The Parent as Coach E-Program has been developed for sport parents who are keen to help their young athlete achieve their athletic and life goals, while raising them to be happy and resilient!


Courtesy of Mental Edge

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Let’s talk about Dietary Control

Last night I read a social media post that is stuck on my brain. It involved a topic that I feel very strongly about, and one that I encounter both personally and professionally on a daily basis: dietary control.

If you follow triathlon, chances are you’re familiar with Holly Lawrence. If not, you can read about her accolades on her website. The Cliff’s Notes version: she’s a firecracker of a triathlete, having earned herself a World Champion title and several 70.3 wins over the past couple years. Then she had a startling DNF at the World Championships in Chattanooga this year. (For my uninitiated friends, DNF=Did Not Finish.)

It wasn’t until yesterday that Holly bravely shared the series of events that led to her DNF. I invite you to hit up her Instagram page to read the two-part explanation of her experience.

I have never met Holly, though I’ve eaten her dust a couple of times in Oceanside. But her post yesterday made me an instant super-fan. It is not often that pros of her caliber open up so courageously about their struggles. And with her candor comes an opportunity for others to learn and avoid similar pitfalls.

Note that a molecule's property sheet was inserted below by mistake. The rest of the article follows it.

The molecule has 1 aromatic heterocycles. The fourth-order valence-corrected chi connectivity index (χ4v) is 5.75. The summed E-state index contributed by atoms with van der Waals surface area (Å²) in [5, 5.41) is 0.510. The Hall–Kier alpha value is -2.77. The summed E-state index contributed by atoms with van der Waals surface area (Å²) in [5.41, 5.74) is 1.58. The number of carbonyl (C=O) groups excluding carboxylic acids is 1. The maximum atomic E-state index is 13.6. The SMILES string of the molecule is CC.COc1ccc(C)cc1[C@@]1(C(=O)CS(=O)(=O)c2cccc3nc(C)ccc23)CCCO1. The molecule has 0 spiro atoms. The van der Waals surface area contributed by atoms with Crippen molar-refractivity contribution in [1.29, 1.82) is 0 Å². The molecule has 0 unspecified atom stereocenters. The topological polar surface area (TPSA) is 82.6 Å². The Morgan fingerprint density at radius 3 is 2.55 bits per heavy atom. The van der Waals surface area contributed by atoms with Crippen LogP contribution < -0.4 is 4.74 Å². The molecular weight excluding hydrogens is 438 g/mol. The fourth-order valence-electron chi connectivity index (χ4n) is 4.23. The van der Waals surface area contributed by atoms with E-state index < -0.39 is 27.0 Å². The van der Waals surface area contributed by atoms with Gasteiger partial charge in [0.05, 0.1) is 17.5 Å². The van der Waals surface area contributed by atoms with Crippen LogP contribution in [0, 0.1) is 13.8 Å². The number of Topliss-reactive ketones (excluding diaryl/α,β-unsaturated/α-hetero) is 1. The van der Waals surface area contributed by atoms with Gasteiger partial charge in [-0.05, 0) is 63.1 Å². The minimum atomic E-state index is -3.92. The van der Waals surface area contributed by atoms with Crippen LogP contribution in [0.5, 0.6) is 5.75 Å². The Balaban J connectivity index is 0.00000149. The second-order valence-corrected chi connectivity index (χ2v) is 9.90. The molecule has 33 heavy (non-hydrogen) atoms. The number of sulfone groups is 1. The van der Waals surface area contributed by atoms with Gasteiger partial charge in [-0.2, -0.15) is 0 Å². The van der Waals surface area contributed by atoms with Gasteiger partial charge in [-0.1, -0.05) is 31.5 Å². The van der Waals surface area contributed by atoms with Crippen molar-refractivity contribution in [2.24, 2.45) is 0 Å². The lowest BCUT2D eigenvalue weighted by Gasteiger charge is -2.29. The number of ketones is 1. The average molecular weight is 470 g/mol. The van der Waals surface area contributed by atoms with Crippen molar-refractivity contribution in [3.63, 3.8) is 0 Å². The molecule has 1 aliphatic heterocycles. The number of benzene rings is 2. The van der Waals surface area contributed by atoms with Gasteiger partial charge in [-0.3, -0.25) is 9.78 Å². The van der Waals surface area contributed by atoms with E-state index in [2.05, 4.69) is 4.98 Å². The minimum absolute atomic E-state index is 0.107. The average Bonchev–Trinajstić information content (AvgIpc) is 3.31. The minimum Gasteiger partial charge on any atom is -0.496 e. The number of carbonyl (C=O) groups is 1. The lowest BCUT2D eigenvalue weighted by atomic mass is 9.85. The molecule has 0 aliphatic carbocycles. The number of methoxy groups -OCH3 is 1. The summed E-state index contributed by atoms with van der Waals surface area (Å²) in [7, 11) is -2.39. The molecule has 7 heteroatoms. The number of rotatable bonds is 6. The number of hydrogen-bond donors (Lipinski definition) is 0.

Here’s why I feel so passionately about this topic and why we need more athletes like Holly to share their experiences.

You are a human being first. Whether competitive athletes or not, the vast majority of my clientele come to me seeking to lose an extra few pounds. I operate under this mantra: they are human beings first, athletes second. There are basic needs for optimal health that must be satisfied whether you’re an athlete or not (and sometimes more so because you’re athletic.) Adequate calories, a nutrient-packed diet and other wellness behaviors like sleep, stress management and self-care all contribute to a healthy human being. Only after we address these vital health needs will we then start monkeying with calories, macros and body composition.

Dietary control does not equate to increased performance. If you’ve ever worked with me, you may recall that our first conversation involves an exploration into priorities: are you set on an arbitrary number on the scale, or is optimal health most important? Many clients are taken aback by this discussion, assuming that moderate weight loss and leanness equate to health and performance. Not so! In fact, I have seen more negative performance outcomes from strict dietary control than I have seen performance benefits. And this is coming from someone who engages in a little self-experimentation on the subject. I may not have the street cred of a world champion. But I can 100% relate to the mindset which draws one past the realm of optimal performance into a world where control, extremes and impeccable discipline are paramount.